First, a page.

The data released by the EU’s official bureau of statics revealed that Portugal welcomed 60.6 million tourists in 2016. A big part of the sector is taken by religious tourism in the country – for instance, the Sanctuary of Fátima welcomed more than 5 million visitors, domestic and international, last year alone, which is a huge share of the total number. It is estimated that 90% of the pilgrims in the country include a visit to Fátima.
The Secretary of State of Tourism, Ana Godinho, stated during an official visit to Brazil that religious tourism in Portugal was actually responsible for attracting 3.3 million visitors from abroad, every single year.
While the importance of Fátima is undeniable, the national religious tourism does not limit itself to the sanctuary, as the country relies on other alluring points – such is the case of the Bom Jesus do Monte Sanctuary, located in the city of Braga. The tourism ministry highlighted that around 75% of Portugal’s heritage sites, which can be visited, have a religious trait.
Despite the absence of official estimates, these facts make a strong case to uphold the idea that religious tourism in Portugal takes between 10% and 14% share of the whole sector.
The pilgrims who visit Fátima every single year come from 100 different nations, turning Fátima into a decisive factor not only for the country’s dimension from a national point of view, but also for its internationalisation.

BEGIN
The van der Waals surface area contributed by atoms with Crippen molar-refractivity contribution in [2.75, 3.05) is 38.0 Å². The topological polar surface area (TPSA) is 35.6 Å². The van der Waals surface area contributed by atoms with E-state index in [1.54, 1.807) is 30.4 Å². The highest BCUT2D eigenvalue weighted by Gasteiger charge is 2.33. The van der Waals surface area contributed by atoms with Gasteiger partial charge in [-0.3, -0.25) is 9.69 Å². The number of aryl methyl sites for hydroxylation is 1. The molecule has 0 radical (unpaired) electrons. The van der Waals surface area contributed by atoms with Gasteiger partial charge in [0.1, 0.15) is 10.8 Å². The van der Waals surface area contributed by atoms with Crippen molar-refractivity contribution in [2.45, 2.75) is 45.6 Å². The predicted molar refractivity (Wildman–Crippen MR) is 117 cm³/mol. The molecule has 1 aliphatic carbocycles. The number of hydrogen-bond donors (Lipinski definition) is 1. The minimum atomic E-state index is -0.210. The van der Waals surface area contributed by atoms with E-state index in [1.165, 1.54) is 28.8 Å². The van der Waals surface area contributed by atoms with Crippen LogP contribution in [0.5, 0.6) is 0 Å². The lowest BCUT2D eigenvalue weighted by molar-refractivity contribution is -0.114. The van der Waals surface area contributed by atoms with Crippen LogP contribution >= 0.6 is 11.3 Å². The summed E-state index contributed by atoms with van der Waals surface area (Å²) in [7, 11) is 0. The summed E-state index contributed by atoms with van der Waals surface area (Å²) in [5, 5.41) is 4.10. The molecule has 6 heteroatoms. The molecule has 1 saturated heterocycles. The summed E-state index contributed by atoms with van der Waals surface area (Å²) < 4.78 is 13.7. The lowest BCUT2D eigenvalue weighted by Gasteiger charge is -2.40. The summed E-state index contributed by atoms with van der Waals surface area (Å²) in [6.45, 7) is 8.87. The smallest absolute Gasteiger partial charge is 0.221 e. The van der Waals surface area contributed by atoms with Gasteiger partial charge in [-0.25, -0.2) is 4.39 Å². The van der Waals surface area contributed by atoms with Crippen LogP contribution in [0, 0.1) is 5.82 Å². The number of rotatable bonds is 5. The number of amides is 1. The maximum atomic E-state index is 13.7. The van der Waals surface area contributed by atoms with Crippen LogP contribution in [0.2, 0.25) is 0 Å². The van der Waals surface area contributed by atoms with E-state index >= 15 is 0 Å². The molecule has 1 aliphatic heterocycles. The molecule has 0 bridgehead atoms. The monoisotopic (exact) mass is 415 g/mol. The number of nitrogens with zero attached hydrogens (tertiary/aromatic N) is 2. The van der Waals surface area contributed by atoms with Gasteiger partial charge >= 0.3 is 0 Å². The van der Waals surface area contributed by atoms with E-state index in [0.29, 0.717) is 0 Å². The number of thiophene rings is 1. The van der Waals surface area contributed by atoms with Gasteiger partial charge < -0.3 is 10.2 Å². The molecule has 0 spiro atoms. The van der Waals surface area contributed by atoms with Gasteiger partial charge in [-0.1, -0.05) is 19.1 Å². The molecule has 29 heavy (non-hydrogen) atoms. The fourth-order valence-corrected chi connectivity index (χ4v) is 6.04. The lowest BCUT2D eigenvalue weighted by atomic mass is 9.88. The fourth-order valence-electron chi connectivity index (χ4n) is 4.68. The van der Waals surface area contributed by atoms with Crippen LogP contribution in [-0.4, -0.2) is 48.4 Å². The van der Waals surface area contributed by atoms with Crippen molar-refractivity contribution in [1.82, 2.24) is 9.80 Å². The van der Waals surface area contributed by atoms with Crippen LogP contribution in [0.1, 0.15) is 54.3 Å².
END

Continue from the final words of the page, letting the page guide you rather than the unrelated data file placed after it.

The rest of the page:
According to Sanctuary of Fátima office, the biggest group of pilgrims always comes from Spain, given the geographic proximity, followed by Italy, Poland, Brazil, Ukraine and France.
“Oddly enough, there has been an increase in the number of Asian visitors, with an average of five thousand to six thousand South Korean pilgrims.
Local experts expect continuous growth of religious tourism in Portugal, pointing out that 2017 is likely to be an exceptional year. The official body Turismo de Portugal considers that the country has “unique conditions to present itself as a hallmark in religious tourism (having more than 900 years of history), a crossover point that features the world’s most important religions”.
The stance relies on competitiveness factors, such as the Portuguese Way to Santiago de Compostela, the appreciation of the material and immaterial heritage associated with the country’s Jewish legacy, not to mention the remarkable heritage related to religious worship.